Water fluoridation is a peculiarly American phenomenon. It started at a time when Asbestos lined our pipes, lead was added to gasoline, PCBs filled our transformers and DDT was deemed so “safe and effective” that officials felt no qualms spraying kids in school classrooms and seated at picnic tables. One by one all these chemicals have been banned, but fluoridation remains untouched.
For over 50 years U.S. government officials have confidently and enthusiastically claimed that fluoridation is “safe and effective.” However, they are seldom prepared to defend the practice in open public debate. Actually, there are so many arguments against fluoridation that it can get overwhelming. Here are just three important reasons why fluoridation should be a relic of a past, less enlightened age:
Reason #1: Fluoridation Is an Outdated Form of Mass Medication
Unlike all other water treatment processes, fluoridation does not treat the water itself, but the person consuming it. The Food & Drug Administration accepts that fluoride is a drug not a nutrient, when used to prevent disease. By definition, therefore, fluoridating water is a form of medication. This is why most western European nations have rejected the practice – because, in their view, the public water supply is not an appropriate place to be adding drugs, particularly when fluoride is readily available for individual use in the form of toothpaste.
Reason #2: Fluoridation Is Unnecessary and Ineffective
The most obvious reason to end fluoridation is that it is now known that fluoride’s main benefit comes from topical contact with the teeth, not from ingestion. Even the CDC’s Oral Health Division now acknowledges this. There is simply no need, therefore, to swallow fluoride, whether in the water, toothpaste, or any other form. Further, despite early claims that fluoridated water would reduce cavities by 65%, modern large-scale studies show no consistent or meaningful difference in the cavity rates of fluoridated and non-fluoridated areas.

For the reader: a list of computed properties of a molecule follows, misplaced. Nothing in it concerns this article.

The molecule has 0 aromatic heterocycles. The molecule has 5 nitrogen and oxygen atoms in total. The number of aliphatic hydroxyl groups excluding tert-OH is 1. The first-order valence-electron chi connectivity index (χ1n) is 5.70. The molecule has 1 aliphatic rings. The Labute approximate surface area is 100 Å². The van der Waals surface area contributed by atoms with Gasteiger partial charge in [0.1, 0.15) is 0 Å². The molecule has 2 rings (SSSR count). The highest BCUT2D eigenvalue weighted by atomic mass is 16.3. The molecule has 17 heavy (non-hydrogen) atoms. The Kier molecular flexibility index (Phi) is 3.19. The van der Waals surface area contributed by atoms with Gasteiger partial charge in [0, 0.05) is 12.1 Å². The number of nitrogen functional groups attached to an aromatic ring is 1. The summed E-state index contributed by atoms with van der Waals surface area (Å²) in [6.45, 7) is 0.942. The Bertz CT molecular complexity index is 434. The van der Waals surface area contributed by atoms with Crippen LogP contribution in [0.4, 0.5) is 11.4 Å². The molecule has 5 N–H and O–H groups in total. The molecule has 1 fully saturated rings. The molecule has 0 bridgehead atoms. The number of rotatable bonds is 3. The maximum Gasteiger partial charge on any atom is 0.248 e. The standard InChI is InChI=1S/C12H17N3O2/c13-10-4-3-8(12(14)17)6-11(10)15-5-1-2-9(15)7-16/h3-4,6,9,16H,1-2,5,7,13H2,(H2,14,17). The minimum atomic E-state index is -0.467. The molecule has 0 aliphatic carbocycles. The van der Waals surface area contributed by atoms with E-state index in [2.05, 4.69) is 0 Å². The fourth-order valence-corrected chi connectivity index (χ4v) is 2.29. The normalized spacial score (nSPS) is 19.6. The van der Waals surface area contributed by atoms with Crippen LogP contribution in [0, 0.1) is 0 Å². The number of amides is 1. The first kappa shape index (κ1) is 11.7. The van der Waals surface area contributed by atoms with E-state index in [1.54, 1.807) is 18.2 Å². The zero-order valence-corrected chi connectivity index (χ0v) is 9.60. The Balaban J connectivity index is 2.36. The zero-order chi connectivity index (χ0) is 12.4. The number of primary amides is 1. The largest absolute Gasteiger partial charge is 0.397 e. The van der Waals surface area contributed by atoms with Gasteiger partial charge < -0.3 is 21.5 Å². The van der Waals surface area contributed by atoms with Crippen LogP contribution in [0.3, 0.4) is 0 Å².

Reason #3: Fluoridation Is Not a Safe Practice
First, there is no dispute that fluoridation is causing millions of children to develop dental fluorosis, a discoloration of the teeth that is caused by excessive fluoride intake. Scientists from the Centers for Disease Control have even acknowledged that fluoridation is causing “cosmetically objectionable” fluorosis on children’s front teeth – an effect that can cause children embarrassment and anxiety at an age when physical appearance is the single most important predictor of self-esteem.
Second, it is known that fluoridated water caused severe bone disease in dialysis patients up until the late 1970s (prior to dialysis units filtering fluoride). While dialysis units now filter out the fluoride, research shows that current fluoride exposures are still resulting in dangerously high bone fluoride levels in dialysis patients and patients with other advanced forms of kidney disease. It is unethical to compromise the health of some members in a population to obtain a purported benefit for another – particularly in the absence of these vulnerable members’ knowing consent.
And, finally, a growing body of evidence reasonably indicates that fluoridated water, in addition to other sources of daily fluoride exposure, can cause or contribute to a range of serious effects, including arthritis, damage to the developing brain, reduced thyroid function, and possibly osteosarcoma (bone cancer) in adolescent males.
Paul Connett, Ph.D is Executive Director of Fluoride Action Network, a non-profit coalition of citizens and scientists working to broaden awareness about the toxicity of fluoride compounds and the harmful consequences of water fluoridation to human health and the environment. He holds a B.A. in Natural Sciences from Cambridge University, England and a Ph.D. in Chemistry from Dartmouth College. Dr. Connett is retired from his full professorship at St. Lawrence University, Canton, NY, where he taught environmental chemistry and toxicology for 23 years. He is co-author of “The Case Against Fluoride: How Hazardous Waste Ended Up in Our Drinking Water and the Bad Science and Powerful Politics That Keep It There” (2010).